This is “Bigger Picture”, section 12.7 from the book Finance for Managers (v. 0.1).
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The time value of money is at the heart of finance, and using the appropriate discount rate is essential. WACC gives us that disount rate. Even though most employees in the firm will never need to calculate the WACC, many key decisions will hinge upon the use of WACC in discounting the future cash flows of projects. Keeping WACC low drives stock prices higher (since future income streams become worth more), which is why it is vital not to take undue risk (that is, risk without appropriate return).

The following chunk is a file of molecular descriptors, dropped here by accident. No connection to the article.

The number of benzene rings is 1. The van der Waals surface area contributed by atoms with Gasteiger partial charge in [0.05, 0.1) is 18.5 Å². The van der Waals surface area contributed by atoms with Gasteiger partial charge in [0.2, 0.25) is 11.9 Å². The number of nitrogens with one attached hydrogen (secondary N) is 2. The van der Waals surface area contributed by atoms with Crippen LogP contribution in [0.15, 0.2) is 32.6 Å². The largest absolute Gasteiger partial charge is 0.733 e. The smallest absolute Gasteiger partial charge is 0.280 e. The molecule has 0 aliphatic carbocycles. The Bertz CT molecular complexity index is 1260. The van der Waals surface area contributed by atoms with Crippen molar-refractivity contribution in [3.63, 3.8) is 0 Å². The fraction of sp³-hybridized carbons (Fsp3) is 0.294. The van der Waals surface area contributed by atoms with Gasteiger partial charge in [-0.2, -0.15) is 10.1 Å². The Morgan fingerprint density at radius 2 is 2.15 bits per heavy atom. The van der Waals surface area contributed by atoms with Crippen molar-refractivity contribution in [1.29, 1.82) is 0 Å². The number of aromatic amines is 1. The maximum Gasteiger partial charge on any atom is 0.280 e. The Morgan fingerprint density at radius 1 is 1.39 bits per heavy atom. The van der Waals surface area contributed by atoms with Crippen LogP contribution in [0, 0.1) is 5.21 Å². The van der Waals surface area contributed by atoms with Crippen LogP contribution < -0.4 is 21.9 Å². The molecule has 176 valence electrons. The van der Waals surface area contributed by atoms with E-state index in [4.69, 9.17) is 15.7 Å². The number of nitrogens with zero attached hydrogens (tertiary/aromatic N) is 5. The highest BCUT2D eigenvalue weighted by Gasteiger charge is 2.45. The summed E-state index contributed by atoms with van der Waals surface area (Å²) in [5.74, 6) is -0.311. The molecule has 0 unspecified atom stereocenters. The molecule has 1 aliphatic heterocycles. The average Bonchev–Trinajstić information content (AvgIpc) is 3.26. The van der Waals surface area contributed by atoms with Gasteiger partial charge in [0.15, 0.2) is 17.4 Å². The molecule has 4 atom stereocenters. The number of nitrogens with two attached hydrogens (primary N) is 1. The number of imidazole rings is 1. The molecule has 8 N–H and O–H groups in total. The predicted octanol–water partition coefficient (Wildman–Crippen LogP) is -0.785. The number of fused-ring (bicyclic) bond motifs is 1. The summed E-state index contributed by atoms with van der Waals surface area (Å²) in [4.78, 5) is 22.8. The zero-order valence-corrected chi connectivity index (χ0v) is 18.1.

A note about non-profit organizations: calculating an appropriate WACC is much more difficult. What is the return desired by our donors? Instead, management will have to select a rate that represents the trade-off between projects now and in the future (the opportunity cost). Some will look toward the for-profit sector to provide examples of WACC, while some rely solely on the judgment of senior management. This will enable comparisons amongst projects competing for the donor’s resources.
Like all methods for computing a result: garbage in means garbage out. Some managers will determine ahead of time the desired outcome for a project, and try to calculate WACC to “tip the scales” on the financial decision. Using a firm-wide WACC can eleviate this somewhat, but if the estimate for beta is too low or the wrong YTM on debt is used, the difference can cause a slew of projects to be accepted or rejected. If risk adjusted discount rates are used, managers could misrepresent the true risk of their projects to attempt to have them accepted.